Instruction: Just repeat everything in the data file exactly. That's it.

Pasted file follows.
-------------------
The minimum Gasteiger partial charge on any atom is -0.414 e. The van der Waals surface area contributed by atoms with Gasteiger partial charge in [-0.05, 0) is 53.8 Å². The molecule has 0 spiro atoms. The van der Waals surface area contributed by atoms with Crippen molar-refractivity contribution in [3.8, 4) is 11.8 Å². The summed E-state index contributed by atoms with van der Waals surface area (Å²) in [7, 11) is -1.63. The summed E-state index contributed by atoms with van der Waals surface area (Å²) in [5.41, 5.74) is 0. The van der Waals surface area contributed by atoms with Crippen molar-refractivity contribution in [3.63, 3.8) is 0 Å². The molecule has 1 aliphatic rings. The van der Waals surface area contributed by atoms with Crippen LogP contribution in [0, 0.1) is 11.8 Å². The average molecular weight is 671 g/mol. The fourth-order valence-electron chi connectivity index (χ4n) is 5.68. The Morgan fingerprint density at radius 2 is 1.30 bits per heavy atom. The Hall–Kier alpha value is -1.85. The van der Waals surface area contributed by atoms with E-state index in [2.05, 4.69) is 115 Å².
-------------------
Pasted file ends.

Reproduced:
The minimum Gasteiger partial charge on any atom is -0.414 e. The van der Waals surface area contributed by atoms with Gasteiger partial charge in [-0.05, 0) is 53.8 Å². The molecule has 0 spiro atoms. The van der Waals surface area contributed by atoms with Crippen molar-refractivity contribution in [3.8, 4) is 11.8 Å². The summed E-state index contributed by atoms with van der Waals surface area (Å²) in [7, 11) is -1.63. The summed E-state index contributed by atoms with van der Waals surface area (Å²) in [5.41, 5.74) is 0. The van der Waals surface area contributed by atoms with Crippen molar-refractivity contribution in [3.63, 3.8) is 0 Å². The molecule has 1 aliphatic rings. The van der Waals surface area contributed by atoms with Crippen LogP contribution in [0, 0.1) is 11.8 Å². The average molecular weight is 671 g/mol. The fourth-order valence-electron chi connectivity index (χ4n) is 5.68. The Morgan fingerprint density at radius 2 is 1.30 bits per heavy atom. The Hall–Kier alpha value is -1.85. The van der Waals surface area contributed by atoms with E-state index in [2.05, 4.69) is 115 Å².